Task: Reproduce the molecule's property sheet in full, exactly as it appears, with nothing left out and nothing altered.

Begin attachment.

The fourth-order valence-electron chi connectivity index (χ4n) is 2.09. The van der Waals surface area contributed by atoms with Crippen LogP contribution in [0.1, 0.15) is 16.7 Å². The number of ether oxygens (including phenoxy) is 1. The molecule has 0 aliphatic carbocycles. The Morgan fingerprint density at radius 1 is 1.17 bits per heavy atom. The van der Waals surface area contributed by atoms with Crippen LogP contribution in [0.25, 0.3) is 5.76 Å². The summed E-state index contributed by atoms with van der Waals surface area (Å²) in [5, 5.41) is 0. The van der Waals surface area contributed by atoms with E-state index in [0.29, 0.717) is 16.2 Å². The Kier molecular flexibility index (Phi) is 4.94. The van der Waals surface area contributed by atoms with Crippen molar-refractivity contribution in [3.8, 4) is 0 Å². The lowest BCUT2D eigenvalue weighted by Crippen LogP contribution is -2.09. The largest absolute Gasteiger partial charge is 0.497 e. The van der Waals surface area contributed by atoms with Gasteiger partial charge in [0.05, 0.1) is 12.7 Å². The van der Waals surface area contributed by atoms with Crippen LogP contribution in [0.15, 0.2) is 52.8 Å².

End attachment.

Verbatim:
The fourth-order valence-electron chi connectivity index (χ4n) is 2.09. The van der Waals surface area contributed by atoms with Crippen LogP contribution in [0.1, 0.15) is 16.7 Å². The number of ether oxygens (including phenoxy) is 1. The molecule has 0 aliphatic carbocycles. The Morgan fingerprint density at radius 1 is 1.17 bits per heavy atom. The van der Waals surface area contributed by atoms with Crippen LogP contribution in [0.25, 0.3) is 5.76 Å². The summed E-state index contributed by atoms with van der Waals surface area (Å²) in [5, 5.41) is 0. The van der Waals surface area contributed by atoms with E-state index in [0.29, 0.717) is 16.2 Å². The Kier molecular flexibility index (Phi) is 4.94. The van der Waals surface area contributed by atoms with Crippen molar-refractivity contribution in [3.8, 4) is 0 Å². The lowest BCUT2D eigenvalue weighted by Crippen LogP contribution is -2.09. The largest absolute Gasteiger partial charge is 0.497 e. The van der Waals surface area contributed by atoms with Gasteiger partial charge in [0.05, 0.1) is 12.7 Å². The van der Waals surface area contributed by atoms with Crippen LogP contribution in [0.15, 0.2) is 52.8 Å².